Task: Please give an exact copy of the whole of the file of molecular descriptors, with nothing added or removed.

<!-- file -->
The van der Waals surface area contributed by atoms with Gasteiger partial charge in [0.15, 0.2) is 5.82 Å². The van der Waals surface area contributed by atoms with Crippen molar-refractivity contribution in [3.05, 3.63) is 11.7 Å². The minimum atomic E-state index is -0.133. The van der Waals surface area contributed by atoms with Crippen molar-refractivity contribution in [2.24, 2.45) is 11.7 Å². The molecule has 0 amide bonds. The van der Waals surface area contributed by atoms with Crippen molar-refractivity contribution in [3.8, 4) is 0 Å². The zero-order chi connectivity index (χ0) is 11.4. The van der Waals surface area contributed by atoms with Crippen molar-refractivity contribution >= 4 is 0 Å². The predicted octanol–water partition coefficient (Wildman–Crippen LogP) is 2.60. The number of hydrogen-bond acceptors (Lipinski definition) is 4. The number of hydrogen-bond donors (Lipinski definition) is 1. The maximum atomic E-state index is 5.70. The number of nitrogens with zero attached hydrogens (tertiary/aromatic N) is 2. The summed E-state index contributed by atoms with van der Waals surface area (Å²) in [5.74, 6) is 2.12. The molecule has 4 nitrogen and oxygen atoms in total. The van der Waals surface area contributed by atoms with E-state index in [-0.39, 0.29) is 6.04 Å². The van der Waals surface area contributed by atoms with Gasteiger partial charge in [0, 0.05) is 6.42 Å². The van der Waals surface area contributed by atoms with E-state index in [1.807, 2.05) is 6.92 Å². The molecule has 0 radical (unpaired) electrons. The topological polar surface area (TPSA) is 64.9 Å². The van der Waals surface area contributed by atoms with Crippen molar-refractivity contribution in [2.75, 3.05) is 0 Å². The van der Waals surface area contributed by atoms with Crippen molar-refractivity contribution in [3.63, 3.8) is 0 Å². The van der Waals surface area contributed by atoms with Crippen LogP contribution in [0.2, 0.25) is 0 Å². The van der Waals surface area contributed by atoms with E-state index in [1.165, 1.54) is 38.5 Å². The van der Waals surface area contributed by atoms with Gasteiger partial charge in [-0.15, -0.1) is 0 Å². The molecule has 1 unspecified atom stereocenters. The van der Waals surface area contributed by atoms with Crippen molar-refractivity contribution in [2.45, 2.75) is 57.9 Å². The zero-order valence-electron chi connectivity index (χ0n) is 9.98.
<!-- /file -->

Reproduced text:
The van der Waals surface area contributed by atoms with Gasteiger partial charge in [0.15, 0.2) is 5.82 Å². The van der Waals surface area contributed by atoms with Crippen molar-refractivity contribution in [3.05, 3.63) is 11.7 Å². The minimum atomic E-state index is -0.133. The van der Waals surface area contributed by atoms with Crippen molar-refractivity contribution in [2.24, 2.45) is 11.7 Å². The molecule has 0 amide bonds. The van der Waals surface area contributed by atoms with Crippen molar-refractivity contribution in [3.8, 4) is 0 Å². The zero-order chi connectivity index (χ0) is 11.4. The van der Waals surface area contributed by atoms with Crippen molar-refractivity contribution >= 4 is 0 Å². The predicted octanol–water partition coefficient (Wildman–Crippen LogP) is 2.60. The number of hydrogen-bond acceptors (Lipinski definition) is 4. The number of hydrogen-bond donors (Lipinski definition) is 1. The maximum atomic E-state index is 5.70. The number of nitrogens with zero attached hydrogens (tertiary/aromatic N) is 2. The summed E-state index contributed by atoms with van der Waals surface area (Å²) in [5.74, 6) is 2.12. The molecule has 4 nitrogen and oxygen atoms in total. The van der Waals surface area contributed by atoms with E-state index in [-0.39, 0.29) is 6.04 Å². The van der Waals surface area contributed by atoms with Gasteiger partial charge in [0, 0.05) is 6.42 Å². The van der Waals surface area contributed by atoms with E-state index in [1.807, 2.05) is 6.92 Å². The molecule has 0 radical (unpaired) electrons. The topological polar surface area (TPSA) is 64.9 Å². The van der Waals surface area contributed by atoms with Crippen molar-refractivity contribution in [2.75, 3.05) is 0 Å². The van der Waals surface area contributed by atoms with Crippen molar-refractivity contribution in [3.63, 3.8) is 0 Å². The van der Waals surface area contributed by atoms with Crippen LogP contribution in [0.2, 0.25) is 0 Å². The van der Waals surface area contributed by atoms with E-state index in [1.165, 1.54) is 38.5 Å². The van der Waals surface area contributed by atoms with Gasteiger partial charge in [-0.15, -0.1) is 0 Å². The molecule has 1 unspecified atom stereocenters. The van der Waals surface area contributed by atoms with Crippen molar-refractivity contribution in [2.45, 2.75) is 57.9 Å². The zero-order valence-electron chi connectivity index (χ0n) is 9.98.